Wednesday, August 19, 2015

2001 Backpacking Kentucky's Mammoth Cave National Park

Kentucky's Mammoth Cave National Park was authorized as a national park in 1926 and was fully established in 1941. In 1981 it was named a World Heritage Site and an International Biosphere Reserve in 1990. It is best known for its 358 miles of caves -- the world's longest cave system, with more miles being "discovered" and mapped every year. I have been there several times and have taken a number of the cave tours and the sights they display are wondrous. However, above the caves is a forest of 52,000 acres with over 73 miles of trails which wend and wind over hills, along rivers and streams, atop bluffs and ridges and around sinkholes.

Predominantly wooded with hickory, tulip poplar, sugar maple, beech, and white and black oats, most of the forest is second growth, although remnants of relatively undisturbed old growth remain. White tailed deer, flocks of wild turkeys, wood ducks, turtles, kingfishers, great blue herons, squirrels, chipmunks, and raccoons are the most commonly seen animals. The Green River is home to 82 species of fish and 50 species of freshwater mussels. Poisonous rattlesnakes, copperheads, and water moccasins inhabit the area but are rarely encountered. Ticks and chiggers are also present, so all are urged to stay on the trails. The book notes that Rocky Mountain Spotted Fever and Lyme Disease may be transmitted by ticks found in the park. For backpackers (and horse parties) there are 12 backcountry campsites located near trails for which a free permit is required.

As in all national parks, the trails are well maintained and easy to follow, with signs posted at all intersections guiding hikers and equestrians to their destinations. The spur trails to the 12 backcountry campsites are marked with signs from the main trails and are well separated. Water can be a problem at some sites, so check with rangers or carry plenty with you. Although this shot is very green for early spring, the vast majority of the park has deciduous trees and no evergreens. Some 600+ families were moved to make this national park, and many of the trails appear to be old roadbeds as shown below.


One of our campsites as seen from above.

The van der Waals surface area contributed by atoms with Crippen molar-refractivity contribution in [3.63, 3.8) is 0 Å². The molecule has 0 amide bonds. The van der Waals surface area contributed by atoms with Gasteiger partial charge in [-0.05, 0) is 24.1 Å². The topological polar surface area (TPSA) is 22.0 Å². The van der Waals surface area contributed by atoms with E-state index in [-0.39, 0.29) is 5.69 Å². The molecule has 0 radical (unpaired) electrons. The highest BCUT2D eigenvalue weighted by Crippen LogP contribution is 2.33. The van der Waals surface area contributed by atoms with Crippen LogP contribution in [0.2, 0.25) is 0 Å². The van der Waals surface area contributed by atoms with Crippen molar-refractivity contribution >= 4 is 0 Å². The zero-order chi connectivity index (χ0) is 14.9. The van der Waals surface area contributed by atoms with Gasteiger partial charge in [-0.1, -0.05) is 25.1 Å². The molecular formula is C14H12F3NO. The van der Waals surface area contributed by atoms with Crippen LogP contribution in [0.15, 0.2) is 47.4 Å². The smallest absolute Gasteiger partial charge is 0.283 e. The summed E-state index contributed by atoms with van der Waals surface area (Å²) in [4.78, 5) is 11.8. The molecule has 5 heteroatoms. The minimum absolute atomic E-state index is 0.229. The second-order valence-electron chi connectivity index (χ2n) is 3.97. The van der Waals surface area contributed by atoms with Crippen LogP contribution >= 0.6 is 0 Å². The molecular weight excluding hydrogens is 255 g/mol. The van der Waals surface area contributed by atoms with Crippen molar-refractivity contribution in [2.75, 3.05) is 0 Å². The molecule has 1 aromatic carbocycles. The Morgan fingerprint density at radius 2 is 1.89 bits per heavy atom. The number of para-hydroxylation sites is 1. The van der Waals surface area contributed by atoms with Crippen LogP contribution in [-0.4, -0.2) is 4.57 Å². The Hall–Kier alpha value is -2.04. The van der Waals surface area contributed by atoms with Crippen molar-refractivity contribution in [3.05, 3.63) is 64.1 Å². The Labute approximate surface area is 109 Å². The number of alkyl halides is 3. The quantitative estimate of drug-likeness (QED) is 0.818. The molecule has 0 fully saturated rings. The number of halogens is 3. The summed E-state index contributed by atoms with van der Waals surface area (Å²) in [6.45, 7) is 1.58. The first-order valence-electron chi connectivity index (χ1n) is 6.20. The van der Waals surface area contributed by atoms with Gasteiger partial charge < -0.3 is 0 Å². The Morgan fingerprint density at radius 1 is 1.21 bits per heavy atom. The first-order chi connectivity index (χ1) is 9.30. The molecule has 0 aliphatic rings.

The Bluffs Campsite is a magnificent location and offers several possible camp sites, one of which is atop the bluff and has outstanding views. Three other sites are available by following the ridge line around the lower bluff line trail. A waterfall fell from the upper bluff down to the lower bluff trail and we used it as our water source after treating it with iodine. 

We bushwacked down the drainage from our campsite (a dry creek bed when we were there) to the valley floor where the Buffalo Creek runs. We then followed the Buffalo down creek to the Green River, encountering another intersecting stream not on the Trails Illustrated topo map nor on the National Park map. Unable to ford or cross the creek, we followed it 100 yards or so where it emanated from this cave seen below, so we climbed the hillside above the cave and continued, reached the other side of the creek, and went back to the Green River and continued our exploration. 

We were there the last week of March and an Arctic cold front had drastically dropped temperatures all the way south to Georgia. Our overnight temperature reached 20 degrees, freezing our water bottles and making for a rough cold night for us.

The Green River is a beautiful river and subject to huge flow fluctuations during the spring season, occasionally overflowing its already steep, deep banks. River beavers work the area, burrowing into the banks to make their homes, and we saw tree trunk evidence of their industriousness as we hiked along the creek and river banks. At-large camping is allowed in the flood plain, although that could be dangerous during flood season.


Guide to the Surface Trails of Mammoth Cave National Park; by Stanley D. Sides; Cave Books, University City, MO; 1995; 100 pages.

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